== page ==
Down South: Barn Country

By Tom Poland

I love driving through the country and in rural areas I enjoy coming across old barns. Veterans of the Agriculture Wars, many show their scars and age. Now and then I see a barn that has a new lease on life. It’s been converted into a home or store, and one had become a modern auditorium. I’m glad to see them continuing to stand.

Many an old barn wastes away until it’s gone. The three states I travel most, Georgia, South Carolina, and North Carolina still have plenty of barns. Let’s hope it stays that way. I’d hate to see old barns go the way of tenant homes. I read that the director of the North Carolina Division of Historical Resources said, “North Carolina without tobacco barns would be like Holland without windmills.” That applies to Georgia and South Carolina too as barns in general go.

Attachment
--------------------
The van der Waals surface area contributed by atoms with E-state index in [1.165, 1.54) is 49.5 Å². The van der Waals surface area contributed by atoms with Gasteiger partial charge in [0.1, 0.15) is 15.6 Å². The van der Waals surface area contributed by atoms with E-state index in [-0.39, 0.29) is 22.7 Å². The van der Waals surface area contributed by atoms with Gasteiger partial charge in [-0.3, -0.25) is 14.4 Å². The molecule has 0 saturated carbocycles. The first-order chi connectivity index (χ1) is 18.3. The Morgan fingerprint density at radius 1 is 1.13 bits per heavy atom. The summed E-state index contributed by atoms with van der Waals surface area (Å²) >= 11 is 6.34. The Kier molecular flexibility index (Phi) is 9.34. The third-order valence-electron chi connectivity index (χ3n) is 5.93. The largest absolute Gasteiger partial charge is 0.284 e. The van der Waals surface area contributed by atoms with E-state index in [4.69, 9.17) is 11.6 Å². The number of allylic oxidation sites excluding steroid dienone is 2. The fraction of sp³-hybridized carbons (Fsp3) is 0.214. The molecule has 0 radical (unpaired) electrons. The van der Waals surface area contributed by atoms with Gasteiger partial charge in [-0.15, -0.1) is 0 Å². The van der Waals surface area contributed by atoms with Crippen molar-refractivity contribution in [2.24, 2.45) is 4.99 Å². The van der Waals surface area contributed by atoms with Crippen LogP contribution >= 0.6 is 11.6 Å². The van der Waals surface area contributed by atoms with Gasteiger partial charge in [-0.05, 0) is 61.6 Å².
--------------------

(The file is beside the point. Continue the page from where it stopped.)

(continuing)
Instead of going on as I do, I thought maybe a small photo feature would give you a break. I find barns to be among man’s more beautiful structures. Metal barns constitute a trend. As for me, I prefer old barns like the ones you see with this column. Long may they stand.

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Tom Poland is the author of twelve books and more than 1,000 magazine features. A Southern writer, his work has appeared in magazines throughout the South. The University of South Carolina Press released his book, Georgialina, A Southland As We Knew It, in November 2015 and his and Robert Clark’s Reflections Of South Carolina, Vol. II in 2014. The History Press of Charleston published Classic Carolina Road Trips From Columbia in 2014. He writes a weekly column for newspapers in Georgia and South Carolina about the South, its people, traditions, lifestyle, and changing culture and speaks often to groups across South Carolina and Georgia, “Georgialina.”

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